define('RANKER_TITLEWEIGHT', 1000);
define('RANKER_URLWEIGHT', 6000);
define('RANKER_TERMWEIGHT', 100);

public function rankDocument($term, $document) {
	$cleanurl = $this->_cleanString($document[0]);
	$cleantitle = $this->_cleanString($document[1]);
	$cleanmeta = $this->_cleanString($document[2]);
	$rank = $document[3];

	preg_match_all('/ '.$term.' /i', $cleanurl, $urlcount);
	preg_match_all('/'.$term.'/i', $cleanurl, $urlcountloose);
	preg_match_all('/ '.$term.' /i', $cleantitle, $titlecount);
	preg_match_all('/ '.$term.' /i', $cleanmeta, $pagecount);

	$words_in_url 			= count($urlcount[0]);
	$words_in_url_loose 	= count($urlcountloose[0]);
	$words_in_title 		= count($titlecount[0]);
	$words_in_meta 			= count($pagecount[0]);

	$weight = (   $words_in_meta * RANKER_TERMWEIGHT
				+ $words_in_title * RANKER_TITLEWEIGHT
				+ $words_in_url * RANKER_URLWEIGHT
				+ $words_in_url_loose * RANKER_URLWEIGHTLOOSE

	// Normalise between 1 and 10 and then invert so
	// top 100 sites are 9.9 something and bottom 100 are 0.1
	$normailise = 10-(1 + ($rank-1)*(10-1)) / (1000000 - 1);
	$newweight = intval($weight * $normailise);

	return $newweight;

We just break things up and based on how many terms we find increase the rank. This means that this search is keyword heavy, IE if you want to rank highly for anything just keyword stuff your URL, Title and Meta tags with the term you are targeting. The reason we normalize the URLs is to create a basic pagerank algorithm, except rather then calculate our own page rank we will use the ranks we already know about.

One other thing we can do to speed things up is to add in some stop words, and finally add a stemmer. The first is just a list of words we wont index, such as “AND” “THE” etc… A stemmer is an algorithm to reduce words to their stem. IE searches can be reduced to search since they are pretty much the same. Doing so really cuts down on our index. I took the stop word list from and the porter stemmer implementation from

Of course all of this ranking means nothing for search terms such as “google mail” as it will just rank based on the last term not both terms so lets add that in. This actually turned out to be a little more complex then expected. Im not going to go through all of the changes required as I want to end these series of articles. You can however look though the code to see what was implemented.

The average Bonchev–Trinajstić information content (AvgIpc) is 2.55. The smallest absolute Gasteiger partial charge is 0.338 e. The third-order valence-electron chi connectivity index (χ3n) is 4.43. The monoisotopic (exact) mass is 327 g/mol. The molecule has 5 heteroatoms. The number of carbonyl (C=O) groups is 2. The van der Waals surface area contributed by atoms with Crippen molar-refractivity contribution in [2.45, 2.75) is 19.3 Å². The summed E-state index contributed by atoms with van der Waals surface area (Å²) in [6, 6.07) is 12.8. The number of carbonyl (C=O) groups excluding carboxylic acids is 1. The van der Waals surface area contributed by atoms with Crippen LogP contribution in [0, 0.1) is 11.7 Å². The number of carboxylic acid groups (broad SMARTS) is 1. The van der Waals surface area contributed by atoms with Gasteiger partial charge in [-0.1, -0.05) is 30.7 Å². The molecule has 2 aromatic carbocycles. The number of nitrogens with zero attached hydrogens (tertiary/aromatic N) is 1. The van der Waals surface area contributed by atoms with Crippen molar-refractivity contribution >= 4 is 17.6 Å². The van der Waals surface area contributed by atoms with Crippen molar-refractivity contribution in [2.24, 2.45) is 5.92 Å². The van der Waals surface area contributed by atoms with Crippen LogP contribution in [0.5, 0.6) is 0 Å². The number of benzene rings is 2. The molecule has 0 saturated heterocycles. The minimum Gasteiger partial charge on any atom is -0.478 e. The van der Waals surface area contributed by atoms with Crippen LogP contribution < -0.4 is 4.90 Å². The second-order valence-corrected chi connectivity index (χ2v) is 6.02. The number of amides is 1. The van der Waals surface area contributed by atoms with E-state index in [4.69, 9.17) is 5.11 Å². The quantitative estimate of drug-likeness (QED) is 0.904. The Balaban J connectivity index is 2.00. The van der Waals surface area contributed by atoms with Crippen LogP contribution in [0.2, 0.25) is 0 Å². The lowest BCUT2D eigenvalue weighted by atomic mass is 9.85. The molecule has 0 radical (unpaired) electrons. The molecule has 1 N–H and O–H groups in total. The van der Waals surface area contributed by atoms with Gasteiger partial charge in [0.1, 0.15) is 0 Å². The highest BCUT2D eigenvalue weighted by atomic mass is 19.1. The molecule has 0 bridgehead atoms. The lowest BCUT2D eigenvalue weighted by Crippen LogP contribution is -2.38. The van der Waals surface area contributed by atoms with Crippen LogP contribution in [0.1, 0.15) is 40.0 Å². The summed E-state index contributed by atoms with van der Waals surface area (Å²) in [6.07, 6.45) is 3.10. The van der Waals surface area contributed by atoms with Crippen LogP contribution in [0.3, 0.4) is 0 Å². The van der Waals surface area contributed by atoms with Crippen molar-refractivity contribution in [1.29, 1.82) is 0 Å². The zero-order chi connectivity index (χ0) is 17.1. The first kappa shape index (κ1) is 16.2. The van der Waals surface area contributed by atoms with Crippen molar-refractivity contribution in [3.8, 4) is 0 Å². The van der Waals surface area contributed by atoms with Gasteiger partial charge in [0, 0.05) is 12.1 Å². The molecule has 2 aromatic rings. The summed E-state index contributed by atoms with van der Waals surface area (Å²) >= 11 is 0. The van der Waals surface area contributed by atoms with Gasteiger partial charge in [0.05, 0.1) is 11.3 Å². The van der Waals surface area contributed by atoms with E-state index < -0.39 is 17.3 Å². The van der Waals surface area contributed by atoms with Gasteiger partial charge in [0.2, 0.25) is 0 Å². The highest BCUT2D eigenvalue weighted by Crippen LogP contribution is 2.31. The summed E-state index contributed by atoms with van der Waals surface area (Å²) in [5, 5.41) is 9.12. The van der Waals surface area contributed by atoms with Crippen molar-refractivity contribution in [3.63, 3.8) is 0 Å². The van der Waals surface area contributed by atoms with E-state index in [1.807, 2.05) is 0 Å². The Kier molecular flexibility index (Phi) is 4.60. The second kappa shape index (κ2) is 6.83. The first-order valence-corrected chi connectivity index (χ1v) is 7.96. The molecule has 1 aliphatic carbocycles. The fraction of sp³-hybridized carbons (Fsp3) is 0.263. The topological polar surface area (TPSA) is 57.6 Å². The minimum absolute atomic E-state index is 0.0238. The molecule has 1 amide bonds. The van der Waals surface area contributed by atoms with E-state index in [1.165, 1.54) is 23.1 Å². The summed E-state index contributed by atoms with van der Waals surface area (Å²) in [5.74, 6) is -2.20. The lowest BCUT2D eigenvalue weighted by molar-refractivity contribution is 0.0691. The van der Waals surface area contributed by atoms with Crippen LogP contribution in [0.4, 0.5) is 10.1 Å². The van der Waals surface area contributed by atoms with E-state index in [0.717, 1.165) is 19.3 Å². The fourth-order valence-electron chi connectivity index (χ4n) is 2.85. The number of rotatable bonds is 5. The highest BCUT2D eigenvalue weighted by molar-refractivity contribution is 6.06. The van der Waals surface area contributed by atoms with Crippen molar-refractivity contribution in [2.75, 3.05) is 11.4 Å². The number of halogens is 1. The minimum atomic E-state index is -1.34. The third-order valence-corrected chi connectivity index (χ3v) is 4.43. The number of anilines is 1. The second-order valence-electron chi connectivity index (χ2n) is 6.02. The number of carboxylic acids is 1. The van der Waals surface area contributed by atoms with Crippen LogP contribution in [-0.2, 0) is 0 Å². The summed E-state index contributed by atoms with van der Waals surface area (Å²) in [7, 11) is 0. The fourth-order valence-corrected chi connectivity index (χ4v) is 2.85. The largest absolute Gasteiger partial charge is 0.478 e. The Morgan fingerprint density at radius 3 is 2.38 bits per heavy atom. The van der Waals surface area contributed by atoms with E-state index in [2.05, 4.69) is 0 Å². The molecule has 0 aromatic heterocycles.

At this point the final step really is to run though getting as much performance out of the system that we can. A few profiling checks shows that most of the time lost is done when stemming. Thankfully we can cache the results of the stem to cut this down in the indexing stage and in the results. You could also save the stemmed words in the indexing portion and trade disk space for cpu burn time. This would increase performance when it comes to searching quite a bit. Another one to consider would be storing the porn flag in the index itself. This would allow us to skip the regex test and just discard the results before pulling them even from disk. Both of the above are something to consider for the future.

So at this point everything is pretty much fine, and works with 100,000 documents. I assumed that everything should be fine. I then ran it over the full million documents and hit… an out of memory error. Essentially during the indexing stage the index filled all the available memory and crashed. Just as a test I tried it on a far more powerful machine with 16 gig of memory and hit the same issue. Obviously this needs to be fixed to reach our goal.

If you remember back in part two I highlighted that this might become and issue and had another solution to indexing out two ways to overcome it,

  1. Flush outputs to disk occasionally, and post process.

Looks like we need to do this to reach our 1 million document goal, which we will do in the next and final step.